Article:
The NSW Government is building a faster, simpler more efficient planning system.
As part of this, we have stripped out unnecessary requirements when preparing development applications.
This has involved removing 236 separate requirements for advice or agreement from other agencies – known as concurrences and referrals.
The changes simplify planning rules so development applications can be processed more simply and faster. This work is part of the NSW Government’s Planning Reform Action Plan and aims to cut the number of referral requests by 25% over the next few years.
Applicants are required to consider a range of impacts like traffic, bushfire risk, pollution, infrastructure needs and building design and safety when preparing a development application.
To make sure these are considered properly, proponents are sometimes required to seek advice or agreement from a range of other NSW Government agencies, or between councils. These requirements are known as concurrences and referrals.
What are the changes?
1. The changes amend or remove 236 concurrence and referral requirements
To speed up the system and avoid unnecessary delays, the NSW Government has stripped out requirements that have been made redundant. The changes are detailed in the Summary of concurrence and referral changes (PDF, 951 KB) document.
Changes to the concurrence and referral provisions in 16 SEPPs and 16 LEPs will:
- remove some provisions, resulting in less concurrence and referral requirements
- replace some concurrences and referrals with alternate requirements that achieve equal or better outcomes
- refine some concurrences and referrals so they only apply to development proposals requiring case-by-case review.
The updates are to existing state environmental planning policies (SEPPs) and local environmental plans (LEPs), and came into effect from 26 November 2021 via the SEPP Amendment (Miscellaneous) 2021.
We developed these changes in consultation with key councils and authorities who respond to concurrence and referral requests.
2. Requests must now be lodged via the NSW Planning Portal
As part of the changes, all requests must now be lodged and processed using the NSW Planning Portal.
This includes requests for:
- integrated development applications
- statutory referrals seeking advice or other response.
This requirement came into effect from 26 November 2021 via the Environmental Planning and Assessment Amendment (Consultation, Concurrence and Approval) Regulation 2021.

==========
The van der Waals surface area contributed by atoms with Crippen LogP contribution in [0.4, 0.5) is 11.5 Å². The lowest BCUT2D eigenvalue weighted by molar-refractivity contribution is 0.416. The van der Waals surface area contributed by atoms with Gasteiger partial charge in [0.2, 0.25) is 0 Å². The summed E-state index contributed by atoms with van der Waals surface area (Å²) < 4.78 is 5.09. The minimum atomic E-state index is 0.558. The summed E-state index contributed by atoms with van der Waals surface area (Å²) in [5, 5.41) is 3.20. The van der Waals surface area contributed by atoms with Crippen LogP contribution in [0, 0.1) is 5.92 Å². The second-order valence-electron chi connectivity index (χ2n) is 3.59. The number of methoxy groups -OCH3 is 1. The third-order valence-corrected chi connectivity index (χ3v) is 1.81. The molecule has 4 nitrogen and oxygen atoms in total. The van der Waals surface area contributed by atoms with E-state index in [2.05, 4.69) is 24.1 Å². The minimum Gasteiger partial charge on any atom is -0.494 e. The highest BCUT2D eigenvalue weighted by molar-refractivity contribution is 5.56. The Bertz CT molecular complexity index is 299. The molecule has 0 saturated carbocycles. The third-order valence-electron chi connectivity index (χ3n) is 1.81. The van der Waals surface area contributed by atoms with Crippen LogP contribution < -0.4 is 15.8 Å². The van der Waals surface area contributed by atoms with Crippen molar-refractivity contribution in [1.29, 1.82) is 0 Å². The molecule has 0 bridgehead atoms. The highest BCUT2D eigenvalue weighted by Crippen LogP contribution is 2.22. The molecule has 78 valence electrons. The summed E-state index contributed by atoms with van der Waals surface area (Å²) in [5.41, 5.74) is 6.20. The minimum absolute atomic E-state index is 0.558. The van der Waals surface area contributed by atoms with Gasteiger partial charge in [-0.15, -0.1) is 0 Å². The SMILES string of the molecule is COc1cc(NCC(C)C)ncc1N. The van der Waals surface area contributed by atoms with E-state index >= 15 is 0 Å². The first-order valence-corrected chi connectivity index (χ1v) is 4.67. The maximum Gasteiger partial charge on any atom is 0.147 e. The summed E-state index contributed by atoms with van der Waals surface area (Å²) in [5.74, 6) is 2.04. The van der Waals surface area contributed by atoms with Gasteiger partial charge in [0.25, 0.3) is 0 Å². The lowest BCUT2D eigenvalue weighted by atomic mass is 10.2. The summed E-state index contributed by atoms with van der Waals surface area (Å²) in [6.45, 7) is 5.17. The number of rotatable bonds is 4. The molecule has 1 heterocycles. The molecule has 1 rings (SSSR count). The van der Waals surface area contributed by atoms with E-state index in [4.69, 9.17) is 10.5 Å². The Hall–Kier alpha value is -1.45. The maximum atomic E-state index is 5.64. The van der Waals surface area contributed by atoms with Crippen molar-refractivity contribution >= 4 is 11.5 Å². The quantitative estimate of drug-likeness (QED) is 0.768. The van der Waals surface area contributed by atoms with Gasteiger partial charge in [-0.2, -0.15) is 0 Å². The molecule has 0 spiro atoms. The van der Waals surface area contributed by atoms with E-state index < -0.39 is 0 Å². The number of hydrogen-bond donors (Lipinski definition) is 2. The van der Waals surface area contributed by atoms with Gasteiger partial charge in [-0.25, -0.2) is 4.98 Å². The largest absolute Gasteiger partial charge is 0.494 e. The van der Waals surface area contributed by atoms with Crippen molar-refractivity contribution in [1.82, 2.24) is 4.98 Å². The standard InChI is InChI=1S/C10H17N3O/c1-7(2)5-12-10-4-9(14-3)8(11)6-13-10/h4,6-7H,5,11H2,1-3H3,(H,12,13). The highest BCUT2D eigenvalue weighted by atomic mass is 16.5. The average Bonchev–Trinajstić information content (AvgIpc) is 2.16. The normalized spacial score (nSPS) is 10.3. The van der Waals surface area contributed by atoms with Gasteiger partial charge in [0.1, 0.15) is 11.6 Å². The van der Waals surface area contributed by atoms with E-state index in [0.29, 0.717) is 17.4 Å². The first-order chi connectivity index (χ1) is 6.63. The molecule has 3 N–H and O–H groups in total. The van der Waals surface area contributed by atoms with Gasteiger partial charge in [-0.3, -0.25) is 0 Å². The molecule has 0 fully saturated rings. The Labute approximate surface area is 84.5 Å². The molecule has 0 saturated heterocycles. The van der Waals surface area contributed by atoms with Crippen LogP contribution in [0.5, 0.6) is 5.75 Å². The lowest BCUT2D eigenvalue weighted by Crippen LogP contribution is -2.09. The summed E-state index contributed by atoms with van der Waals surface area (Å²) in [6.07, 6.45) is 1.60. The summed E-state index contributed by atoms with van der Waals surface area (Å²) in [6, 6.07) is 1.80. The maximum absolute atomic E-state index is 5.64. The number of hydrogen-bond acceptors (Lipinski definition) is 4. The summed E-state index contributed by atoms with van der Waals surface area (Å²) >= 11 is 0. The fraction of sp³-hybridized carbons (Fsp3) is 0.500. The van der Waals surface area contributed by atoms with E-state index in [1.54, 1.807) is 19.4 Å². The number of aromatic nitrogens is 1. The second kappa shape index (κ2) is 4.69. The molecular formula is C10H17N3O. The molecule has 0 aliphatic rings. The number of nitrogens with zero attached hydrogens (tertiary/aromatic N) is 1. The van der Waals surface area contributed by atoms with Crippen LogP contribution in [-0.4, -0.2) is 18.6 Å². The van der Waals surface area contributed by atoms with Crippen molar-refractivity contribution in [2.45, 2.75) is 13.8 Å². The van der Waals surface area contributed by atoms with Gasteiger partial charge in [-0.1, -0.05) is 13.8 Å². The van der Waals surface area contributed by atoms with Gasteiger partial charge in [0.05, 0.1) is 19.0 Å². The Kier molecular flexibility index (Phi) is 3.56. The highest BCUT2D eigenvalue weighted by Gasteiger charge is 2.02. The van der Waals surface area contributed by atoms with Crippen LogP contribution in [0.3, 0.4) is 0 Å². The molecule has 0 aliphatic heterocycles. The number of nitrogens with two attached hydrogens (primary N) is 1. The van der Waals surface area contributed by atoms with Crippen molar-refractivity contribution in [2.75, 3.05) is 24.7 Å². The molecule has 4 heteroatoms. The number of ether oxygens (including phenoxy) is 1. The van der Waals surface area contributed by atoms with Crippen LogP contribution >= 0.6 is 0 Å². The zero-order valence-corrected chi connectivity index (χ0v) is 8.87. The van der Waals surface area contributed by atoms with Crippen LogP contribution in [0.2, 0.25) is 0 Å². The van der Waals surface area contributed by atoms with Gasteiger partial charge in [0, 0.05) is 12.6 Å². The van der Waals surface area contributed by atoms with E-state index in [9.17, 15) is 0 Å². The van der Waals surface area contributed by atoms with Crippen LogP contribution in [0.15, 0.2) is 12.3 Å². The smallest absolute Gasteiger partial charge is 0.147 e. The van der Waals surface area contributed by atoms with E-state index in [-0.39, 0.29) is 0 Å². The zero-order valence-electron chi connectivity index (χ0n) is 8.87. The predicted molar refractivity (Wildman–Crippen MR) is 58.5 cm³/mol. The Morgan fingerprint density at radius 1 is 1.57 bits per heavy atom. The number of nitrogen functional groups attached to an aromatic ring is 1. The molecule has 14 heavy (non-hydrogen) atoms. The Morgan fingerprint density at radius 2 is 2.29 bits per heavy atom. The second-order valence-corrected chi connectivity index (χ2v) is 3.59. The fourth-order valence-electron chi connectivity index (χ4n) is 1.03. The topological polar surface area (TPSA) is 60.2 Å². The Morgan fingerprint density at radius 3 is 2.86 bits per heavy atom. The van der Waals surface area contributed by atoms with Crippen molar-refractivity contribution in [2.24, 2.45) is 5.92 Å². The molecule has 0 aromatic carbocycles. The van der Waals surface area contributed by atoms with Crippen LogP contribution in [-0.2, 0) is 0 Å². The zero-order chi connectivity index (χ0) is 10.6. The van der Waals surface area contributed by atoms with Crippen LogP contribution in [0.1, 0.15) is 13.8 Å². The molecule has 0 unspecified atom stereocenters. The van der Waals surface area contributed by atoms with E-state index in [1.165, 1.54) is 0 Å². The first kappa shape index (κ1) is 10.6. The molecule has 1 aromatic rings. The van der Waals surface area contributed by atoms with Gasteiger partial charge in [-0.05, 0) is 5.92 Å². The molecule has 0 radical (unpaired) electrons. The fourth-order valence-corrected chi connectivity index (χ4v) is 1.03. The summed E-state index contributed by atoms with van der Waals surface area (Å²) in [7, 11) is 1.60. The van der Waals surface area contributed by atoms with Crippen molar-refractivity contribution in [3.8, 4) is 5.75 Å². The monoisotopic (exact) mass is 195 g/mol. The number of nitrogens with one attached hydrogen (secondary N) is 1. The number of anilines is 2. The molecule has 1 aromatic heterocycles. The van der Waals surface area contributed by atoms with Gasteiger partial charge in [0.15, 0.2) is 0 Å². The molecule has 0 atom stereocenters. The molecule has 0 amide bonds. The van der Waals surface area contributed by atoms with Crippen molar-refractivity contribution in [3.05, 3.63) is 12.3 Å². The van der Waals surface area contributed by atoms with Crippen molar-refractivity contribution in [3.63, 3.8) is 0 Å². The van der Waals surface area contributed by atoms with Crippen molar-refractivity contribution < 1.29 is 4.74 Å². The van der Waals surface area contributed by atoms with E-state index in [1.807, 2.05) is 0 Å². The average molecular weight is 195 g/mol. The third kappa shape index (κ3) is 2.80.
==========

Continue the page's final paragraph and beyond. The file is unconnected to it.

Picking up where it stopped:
What are the benefits of the changes?
The changes will help development applications and planning proposals to move through the planning system more efficiently. This will result in faster determinations and delivery of strategic planning and cost saving for proponents and planning authorities.
The changes will cut assessment timeframes and unnecessary referrals between councils and referral authorities such as government agencies. This will mean simpler, lower risk development applications can be assessed faster by council.
What is the Development Referrals Guide?
A Development Referrals Guide (PDF, 4.5 MB) has been created to help councils and applicants understand if a development application requires input from a referral authority – i.e. whether they need to seek concurrence, make a referral or apply for an integrated development approval.
The guide helps:
- applicants navigate the integrated development, concurrence and referral process
- applicants produce higher quality development application documents, leading to faster assessments
- councils improve their understanding of which referral provisions may apply.
- Summary of concurrence and referral changes (PDF, 974 KB)
- State Environmental Planning Policy Amendment (Miscellaneous) 2021, which details which concurrence and referral requirements have been removed or amended
- Environmental Planning and Assessment Amendment (Consultation, Concurrence and Approval) Regulation 2021, which requires requests be made and processed using the NSW Planning Portal.
Page last updated: 10/10/2022